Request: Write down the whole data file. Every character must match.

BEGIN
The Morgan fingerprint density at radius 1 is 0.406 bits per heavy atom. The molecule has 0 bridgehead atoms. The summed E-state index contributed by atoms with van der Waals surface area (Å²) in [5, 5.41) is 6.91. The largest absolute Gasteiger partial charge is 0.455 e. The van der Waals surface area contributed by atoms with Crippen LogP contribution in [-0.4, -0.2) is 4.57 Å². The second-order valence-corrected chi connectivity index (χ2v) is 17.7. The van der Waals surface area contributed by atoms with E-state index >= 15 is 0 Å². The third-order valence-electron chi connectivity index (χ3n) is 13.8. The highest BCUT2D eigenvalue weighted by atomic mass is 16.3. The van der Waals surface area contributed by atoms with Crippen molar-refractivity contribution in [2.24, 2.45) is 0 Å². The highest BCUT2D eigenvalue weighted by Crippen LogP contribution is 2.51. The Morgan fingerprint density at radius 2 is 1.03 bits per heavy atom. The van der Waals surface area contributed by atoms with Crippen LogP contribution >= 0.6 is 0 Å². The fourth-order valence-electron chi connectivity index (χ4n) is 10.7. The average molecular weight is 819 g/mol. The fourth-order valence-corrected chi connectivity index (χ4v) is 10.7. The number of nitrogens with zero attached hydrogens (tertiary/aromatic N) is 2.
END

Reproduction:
The Morgan fingerprint density at radius 1 is 0.406 bits per heavy atom. The molecule has 0 bridgehead atoms. The summed E-state index contributed by atoms with van der Waals surface area (Å²) in [5, 5.41) is 6.91. The largest absolute Gasteiger partial charge is 0.455 e. The van der Waals surface area contributed by atoms with Crippen LogP contribution in [-0.4, -0.2) is 4.57 Å². The second-order valence-corrected chi connectivity index (χ2v) is 17.7. The van der Waals surface area contributed by atoms with E-state index >= 15 is 0 Å². The third-order valence-electron chi connectivity index (χ3n) is 13.8. The highest BCUT2D eigenvalue weighted by atomic mass is 16.3. The van der Waals surface area contributed by atoms with Crippen molar-refractivity contribution in [2.24, 2.45) is 0 Å². The highest BCUT2D eigenvalue weighted by Crippen LogP contribution is 2.51. The Morgan fingerprint density at radius 2 is 1.03 bits per heavy atom. The van der Waals surface area contributed by atoms with Crippen LogP contribution >= 0.6 is 0 Å². The fourth-order valence-electron chi connectivity index (χ4n) is 10.7. The average molecular weight is 819 g/mol. The fourth-order valence-corrected chi connectivity index (χ4v) is 10.7. The number of nitrogens with zero attached hydrogens (tertiary/aromatic N) is 2.